Everyone has their favorite version of “I Dreamed A Dream.” And when you bring it into the room every person behind the table is going to be comparing your performance to Patti’s or Laurie Beechman’s or Carmen’s or Lea’s or heaven forbid Ms. Hathaway’s

If you’re smart, or alive, then you know what those songs are. “Memory,” “Bring Him Home,” anything from Wicked, “She Used To Be Mine,” anything from Les Miserables, anything from Phantom, “Out There” from Hunchback (honestly I think this song doesn’t work for ANYTHING, it’s a specific song to that specific moment, and it just rarely works in the room and I just think she’s gotta rest for a bit), “Pretty Funny” from Dogfight, “Waving Through A Window” from Dear Evan Hansen (actually anything from this show),most of the older lady beautiful ballads by Sondheim, all of Chicago, the LIST GOES ON and ON.

This isn’t to say that you should never sing these songs, (WHEN THEY’RE APPROPRIATE) but it does mean that you should be cognizant of the baggage that comes with them, and that sometimes people want their coffee how they want it.

On Preparing 8, 16, and 32 Bar Cuts…

I know. It’s the worst. You walk into this call and you wait for hours and then when your time is approaching you hear that they want 16 bars… And then by the time you are lined up they tell you they want 8 bars.

This industry is flooded with talent, there are so many performers and you’re all specific and talented and beautiful flowers. That being said, I can HONESTLY say that pretty much anyone sitting behind the table can get everything they need in 4 bars of music. I’m serious. They hear your voice, they see you act, they see if you disappear or if you pull them in in literally 4 bars. The rest is a gift, and I know it doesn’t seem that way.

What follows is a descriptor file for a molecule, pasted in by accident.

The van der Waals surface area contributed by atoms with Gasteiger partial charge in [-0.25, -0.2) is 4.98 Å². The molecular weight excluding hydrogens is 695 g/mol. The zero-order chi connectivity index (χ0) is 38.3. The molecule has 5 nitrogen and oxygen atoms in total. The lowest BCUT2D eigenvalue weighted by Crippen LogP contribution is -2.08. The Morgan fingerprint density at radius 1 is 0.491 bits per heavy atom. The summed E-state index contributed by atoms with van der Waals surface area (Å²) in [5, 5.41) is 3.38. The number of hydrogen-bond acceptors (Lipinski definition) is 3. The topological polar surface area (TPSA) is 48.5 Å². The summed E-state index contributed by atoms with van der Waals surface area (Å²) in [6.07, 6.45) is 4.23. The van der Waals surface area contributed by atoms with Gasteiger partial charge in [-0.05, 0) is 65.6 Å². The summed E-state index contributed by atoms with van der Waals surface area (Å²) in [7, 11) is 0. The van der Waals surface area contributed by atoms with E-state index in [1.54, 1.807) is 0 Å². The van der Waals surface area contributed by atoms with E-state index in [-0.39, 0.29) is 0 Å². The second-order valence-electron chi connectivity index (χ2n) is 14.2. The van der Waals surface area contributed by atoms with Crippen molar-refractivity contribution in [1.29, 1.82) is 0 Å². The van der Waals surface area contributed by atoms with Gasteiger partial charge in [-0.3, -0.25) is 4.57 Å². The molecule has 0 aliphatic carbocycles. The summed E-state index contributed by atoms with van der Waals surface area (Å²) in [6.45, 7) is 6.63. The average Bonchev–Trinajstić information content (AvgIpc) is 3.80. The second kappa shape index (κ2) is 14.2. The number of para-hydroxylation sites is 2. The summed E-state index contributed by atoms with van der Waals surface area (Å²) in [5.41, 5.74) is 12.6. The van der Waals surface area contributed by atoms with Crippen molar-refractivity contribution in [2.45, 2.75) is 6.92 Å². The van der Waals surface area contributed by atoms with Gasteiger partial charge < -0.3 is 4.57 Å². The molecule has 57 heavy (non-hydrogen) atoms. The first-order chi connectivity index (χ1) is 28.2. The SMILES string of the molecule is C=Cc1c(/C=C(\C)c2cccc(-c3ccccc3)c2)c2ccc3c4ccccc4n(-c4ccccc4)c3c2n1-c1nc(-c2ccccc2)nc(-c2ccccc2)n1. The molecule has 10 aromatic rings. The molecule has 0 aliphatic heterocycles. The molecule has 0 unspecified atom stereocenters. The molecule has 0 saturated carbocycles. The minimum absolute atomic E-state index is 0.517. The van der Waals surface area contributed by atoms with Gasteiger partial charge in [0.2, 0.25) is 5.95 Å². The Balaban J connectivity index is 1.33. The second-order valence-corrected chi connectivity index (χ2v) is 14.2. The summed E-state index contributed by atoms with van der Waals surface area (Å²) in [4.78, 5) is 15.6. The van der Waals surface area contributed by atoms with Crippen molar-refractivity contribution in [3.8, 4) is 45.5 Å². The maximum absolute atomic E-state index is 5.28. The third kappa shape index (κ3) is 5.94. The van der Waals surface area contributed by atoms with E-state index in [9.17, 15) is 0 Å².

So when you are asked for 8 bars, yes it sucks, yes it seems pointless, but if you go in and give your best damn 8 bars then they see what they want and call you back.

You should have 32 bars, 16 bars, and 8 bars prepared for your songs, you don’t have to have them marked (I think you should) but you should know them.

Don’t get caught off guard by a stressed-out monitor telling you for a strict 8 bars and you go into a tizzy, that helps no one.

Here’s where things can get a little vague or grey or whatever term you want to use. I think 16 bar cuts are 30 seconds to 45 seconds. I think 32 bars are a 1 minute to 1 minute 20 seconds. There are differing opinions out there as to what constitutes a cut length, but I think the length of time method is becoming more and more popular.

I could go on about EPAs and appointments for days. There is literally NO POINT in coming in and SINGING A FULL SONG; In fact, it looks bad on you. These people have been sitting all day listening to people audition, and it’s not to say that you don’t do “Bring Him Home” the best in the city, but we don’t need to hear all 4 minutes of it. It looks like you haven’t had the chance to perform in a decade and auditioning is your only opportunity, or that you literally don’t know what a cut is.


This post is fueled by Beaujolais but essentially what I’m saying to you all is that you should have SOLID CUTS prepared at all times and marked clearly.